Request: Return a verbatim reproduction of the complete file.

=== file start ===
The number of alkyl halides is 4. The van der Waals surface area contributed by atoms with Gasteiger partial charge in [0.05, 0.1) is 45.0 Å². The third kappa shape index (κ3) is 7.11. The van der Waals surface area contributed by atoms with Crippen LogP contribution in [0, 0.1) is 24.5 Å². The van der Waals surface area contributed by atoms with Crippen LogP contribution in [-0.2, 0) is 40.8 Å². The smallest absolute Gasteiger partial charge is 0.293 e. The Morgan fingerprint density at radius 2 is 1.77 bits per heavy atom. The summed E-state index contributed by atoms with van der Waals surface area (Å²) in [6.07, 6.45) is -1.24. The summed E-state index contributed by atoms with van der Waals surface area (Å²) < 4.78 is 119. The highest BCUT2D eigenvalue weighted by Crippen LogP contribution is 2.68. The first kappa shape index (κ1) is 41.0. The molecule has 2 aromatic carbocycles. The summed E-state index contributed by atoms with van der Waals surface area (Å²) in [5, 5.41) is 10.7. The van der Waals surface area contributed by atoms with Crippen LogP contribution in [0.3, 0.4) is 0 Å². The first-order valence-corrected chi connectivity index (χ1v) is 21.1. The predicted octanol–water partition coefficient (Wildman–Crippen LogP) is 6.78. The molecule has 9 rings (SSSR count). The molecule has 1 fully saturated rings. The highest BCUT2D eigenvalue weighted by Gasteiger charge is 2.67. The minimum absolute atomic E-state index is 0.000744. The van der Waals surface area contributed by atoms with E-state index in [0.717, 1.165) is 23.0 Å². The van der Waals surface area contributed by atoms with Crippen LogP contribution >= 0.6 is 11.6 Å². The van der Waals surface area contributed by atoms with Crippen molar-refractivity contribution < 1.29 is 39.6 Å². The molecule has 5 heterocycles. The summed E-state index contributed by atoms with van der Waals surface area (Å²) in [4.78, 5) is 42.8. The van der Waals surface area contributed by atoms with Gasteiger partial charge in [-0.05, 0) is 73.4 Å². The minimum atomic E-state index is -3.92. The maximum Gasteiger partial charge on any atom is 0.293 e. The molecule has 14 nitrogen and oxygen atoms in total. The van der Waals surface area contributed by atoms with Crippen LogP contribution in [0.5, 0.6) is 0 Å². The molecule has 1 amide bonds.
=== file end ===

The number of alkyl halides is 4. The van der Waals surface area contributed by atoms with Gasteiger partial charge in [0.05, 0.1) is 45.0 Å². The third kappa shape index (κ3) is 7.11. The van der Waals surface area contributed by atoms with Crippen LogP contribution in [0, 0.1) is 24.5 Å². The van der Waals surface area contributed by atoms with Crippen LogP contribution in [-0.2, 0) is 40.8 Å². The smallest absolute Gasteiger partial charge is 0.293 e. The Morgan fingerprint density at radius 2 is 1.77 bits per heavy atom. The summed E-state index contributed by atoms with van der Waals surface area (Å²) in [6.07, 6.45) is -1.24. The summed E-state index contributed by atoms with van der Waals surface area (Å²) < 4.78 is 119. The highest BCUT2D eigenvalue weighted by Crippen LogP contribution is 2.68. The first kappa shape index (κ1) is 41.0. The molecule has 2 aromatic carbocycles. The summed E-state index contributed by atoms with van der Waals surface area (Å²) in [5, 5.41) is 10.7. The van der Waals surface area contributed by atoms with Crippen LogP contribution in [0.3, 0.4) is 0 Å². The first-order valence-corrected chi connectivity index (χ1v) is 21.1. The predicted octanol–water partition coefficient (Wildman–Crippen LogP) is 6.78. The molecule has 9 rings (SSSR count). The molecule has 1 fully saturated rings. The highest BCUT2D eigenvalue weighted by Gasteiger charge is 2.67. The minimum absolute atomic E-state index is 0.000744. The van der Waals surface area contributed by atoms with E-state index in [0.717, 1.165) is 23.0 Å². The van der Waals surface area contributed by atoms with Crippen LogP contribution >= 0.6 is 11.6 Å². The van der Waals surface area contributed by atoms with Crippen molar-refractivity contribution < 1.29 is 39.6 Å². The molecule has 5 heterocycles. The summed E-state index contributed by atoms with van der Waals surface area (Å²) in [4.78, 5) is 42.8. The van der Waals surface area contributed by atoms with Gasteiger partial charge in [-0.05, 0) is 73.4 Å². The minimum atomic E-state index is -3.92. The maximum Gasteiger partial charge on any atom is 0.293 e. The molecule has 14 nitrogen and oxygen atoms in total. The van der Waals surface area contributed by atoms with Crippen LogP contribution in [0.5, 0.6) is 0 Å². The molecule has 1 amide bonds.